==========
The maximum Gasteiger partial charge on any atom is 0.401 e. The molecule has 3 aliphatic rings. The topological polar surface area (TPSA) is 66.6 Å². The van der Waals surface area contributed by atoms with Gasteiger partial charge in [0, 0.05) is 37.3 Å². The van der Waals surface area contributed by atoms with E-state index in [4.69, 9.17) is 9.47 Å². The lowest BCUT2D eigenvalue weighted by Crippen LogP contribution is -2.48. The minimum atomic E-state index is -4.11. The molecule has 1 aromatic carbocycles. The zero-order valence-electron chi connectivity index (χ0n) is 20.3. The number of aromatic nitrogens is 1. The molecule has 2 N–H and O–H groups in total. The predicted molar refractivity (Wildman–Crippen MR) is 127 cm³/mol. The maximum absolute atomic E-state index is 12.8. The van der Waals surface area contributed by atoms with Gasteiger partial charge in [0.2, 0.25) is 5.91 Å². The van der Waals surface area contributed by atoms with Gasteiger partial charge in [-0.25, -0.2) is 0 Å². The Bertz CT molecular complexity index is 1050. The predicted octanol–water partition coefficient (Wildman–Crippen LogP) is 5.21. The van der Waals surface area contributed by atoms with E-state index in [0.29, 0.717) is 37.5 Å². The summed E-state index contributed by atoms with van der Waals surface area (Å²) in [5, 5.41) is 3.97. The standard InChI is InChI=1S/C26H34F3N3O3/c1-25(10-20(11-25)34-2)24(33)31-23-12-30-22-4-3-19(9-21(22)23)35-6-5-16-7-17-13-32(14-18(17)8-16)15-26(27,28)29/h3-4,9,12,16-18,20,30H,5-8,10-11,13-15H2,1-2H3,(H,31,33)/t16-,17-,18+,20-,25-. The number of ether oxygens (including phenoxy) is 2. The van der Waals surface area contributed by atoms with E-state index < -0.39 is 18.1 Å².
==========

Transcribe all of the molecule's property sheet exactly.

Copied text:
The maximum Gasteiger partial charge on any atom is 0.401 e. The molecule has 3 aliphatic rings. The topological polar surface area (TPSA) is 66.6 Å². The van der Waals surface area contributed by atoms with Gasteiger partial charge in [0, 0.05) is 37.3 Å². The van der Waals surface area contributed by atoms with E-state index in [4.69, 9.17) is 9.47 Å². The lowest BCUT2D eigenvalue weighted by Crippen LogP contribution is -2.48. The minimum atomic E-state index is -4.11. The molecule has 1 aromatic carbocycles. The zero-order valence-electron chi connectivity index (χ0n) is 20.3. The number of aromatic nitrogens is 1. The molecule has 2 N–H and O–H groups in total. The predicted molar refractivity (Wildman–Crippen MR) is 127 cm³/mol. The maximum absolute atomic E-state index is 12.8. The van der Waals surface area contributed by atoms with Gasteiger partial charge in [0.2, 0.25) is 5.91 Å². The van der Waals surface area contributed by atoms with Gasteiger partial charge in [-0.25, -0.2) is 0 Å². The Bertz CT molecular complexity index is 1050. The predicted octanol–water partition coefficient (Wildman–Crippen LogP) is 5.21. The van der Waals surface area contributed by atoms with E-state index in [0.29, 0.717) is 37.5 Å². The summed E-state index contributed by atoms with van der Waals surface area (Å²) in [5, 5.41) is 3.97. The standard InChI is InChI=1S/C26H34F3N3O3/c1-25(10-20(11-25)34-2)24(33)31-23-12-30-22-4-3-19(9-21(22)23)35-6-5-16-7-17-13-32(14-18(17)8-16)15-26(27,28)29/h3-4,9,12,16-18,20,30H,5-8,10-11,13-15H2,1-2H3,(H,31,33)/t16-,17-,18+,20-,25-. The number of ether oxygens (including phenoxy) is 2. The van der Waals surface area contributed by atoms with E-state index < -0.39 is 18.1 Å².